OTO-
OTOSCLEROSIS
condition is diagnosed by examination
of the middle ear with an
otoscope;
the
eardrum will appear red and possibly
bulging outwards. Treatment is with
analgesic drugs,
and sometimes
antibi-
otic drugs,
although many childhood
infections are viral.
One possible complication of otitis
media is
glue ear
(chronic secretory oti-
tis media), in which a thick fluid builds
up in the ear and affects hearing. It may
develop following severe or recurrent oti-
tis media, particularly in children. Other
complications include hearing impair-
ment and a
cholesteatoma.
In rare cases,
the infection responsible for otitis media
spreads inwards to cause
mastoiditis.
oto- A prefix that denotes a relationship
to the
ear,
as in
otorrhoea
(discharge
from the ear).
otoacoustic emission An echo emitted
by the inner ear in response to sound.
The emission is produced only by a nor-
mally functioning ear and is recorded in
a test to detect impaired hearing,
otomycosis A fungal
ear
infection that
causes inflammation of the ear canal
and external ear (see
otitis externa).
otoplasty Cosmetic or
reconstructive
surgery on the external ear. This proce-
dure is usually carried out to make
protruding ears lie closer to the head.
Otoplasty may also be performed to
construct a missing ear in a child born
with part or all of one ear missing, or to
reconstruct a damaged ear.
otorhinolaryngology A surgical spec-
iality, also known as ENT surgery, that is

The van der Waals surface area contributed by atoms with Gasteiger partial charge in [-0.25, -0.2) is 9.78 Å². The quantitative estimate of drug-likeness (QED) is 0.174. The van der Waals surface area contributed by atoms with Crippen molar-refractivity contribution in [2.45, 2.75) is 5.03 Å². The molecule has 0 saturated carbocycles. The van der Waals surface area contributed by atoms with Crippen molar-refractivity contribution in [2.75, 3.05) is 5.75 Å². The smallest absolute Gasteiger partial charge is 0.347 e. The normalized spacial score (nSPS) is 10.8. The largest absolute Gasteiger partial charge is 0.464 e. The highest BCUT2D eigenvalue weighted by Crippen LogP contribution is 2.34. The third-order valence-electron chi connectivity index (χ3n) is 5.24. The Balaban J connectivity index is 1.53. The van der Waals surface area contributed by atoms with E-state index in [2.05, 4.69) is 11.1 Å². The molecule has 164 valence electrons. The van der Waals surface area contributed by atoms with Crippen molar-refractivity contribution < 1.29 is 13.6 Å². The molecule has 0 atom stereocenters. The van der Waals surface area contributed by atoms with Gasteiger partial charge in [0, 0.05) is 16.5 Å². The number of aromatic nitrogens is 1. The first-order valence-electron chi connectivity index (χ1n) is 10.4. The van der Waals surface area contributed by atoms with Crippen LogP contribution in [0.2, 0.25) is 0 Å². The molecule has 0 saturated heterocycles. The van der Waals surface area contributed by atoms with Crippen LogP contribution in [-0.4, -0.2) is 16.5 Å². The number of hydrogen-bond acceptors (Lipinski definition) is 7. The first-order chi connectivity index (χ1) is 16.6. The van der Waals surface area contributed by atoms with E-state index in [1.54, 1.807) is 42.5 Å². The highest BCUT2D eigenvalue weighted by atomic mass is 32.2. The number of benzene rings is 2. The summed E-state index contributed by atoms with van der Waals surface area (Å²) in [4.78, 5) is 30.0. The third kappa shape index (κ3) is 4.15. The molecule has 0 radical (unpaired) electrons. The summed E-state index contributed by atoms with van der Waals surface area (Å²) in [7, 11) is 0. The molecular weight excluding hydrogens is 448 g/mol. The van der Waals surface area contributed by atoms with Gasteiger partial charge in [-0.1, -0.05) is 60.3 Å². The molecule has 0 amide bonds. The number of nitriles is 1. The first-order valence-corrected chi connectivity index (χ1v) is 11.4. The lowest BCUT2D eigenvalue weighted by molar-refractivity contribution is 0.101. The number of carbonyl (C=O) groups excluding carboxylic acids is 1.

concerned with diseases of the
ear,
nose,
and
throat.
ENT specialists treat
sinus
problems,
otitis media, glue ear,
tonsillitis,
minor hearing loss,
otosclero-
sis, Meniere's disease,
ainvay problems
in children, uncontrollable nosebleeds,
and cancer of the
larjmx
and
sinuses.
otorrhoea A discharge of pus or other
fluid from the ear (see ear;
discharge
from).
otosclerosis A disorder of the middle
ear that causes progressive
deafness.
The condition usually develops in both
ears. Otosclerosis occurs when over-
growth of bone immobilizes the
stapes
(the innermost one of the three tiny
bones in the middle ear). As a result,
sound vibrations are prevented from
passing along the bone to the inner ear.
To an affected person, sounds are muf-
fled but can be distinguished more
easily if there is background noise.
Otosclerosis frequently runs in fami-
lies, and symptoms usually start to
appear in early adulthood. The condi-
tion affects more women than men, and
often develops during pregnancy. Hear-
ing loss progresses slowly over 10 to 15
years and is often accompanied by
tin-
nitus
and, more rarely,
vertigo.
A degree
of sensorineural deafness may develop,
making high tones difficult to hear and
causing the sufferer to speak loudly.
The condition is diagnosed by
hearing
tests.
It can be cured by
stapedectomy,
a
surgical procedure in which the stapes
is replaced by a tiny piston, which
moves through a hole created in the
inner ear. Because the piston can move
freely, it can transmit sound vibrations
to the inner ear. Alternatively, a
hearing-
aid
can markedly improve hearing.
425
previous page 423 BMA Illustrated Medical Dictionary read online next page 425 BMA Illustrated Medical Dictionary read online Home Toggle text on/off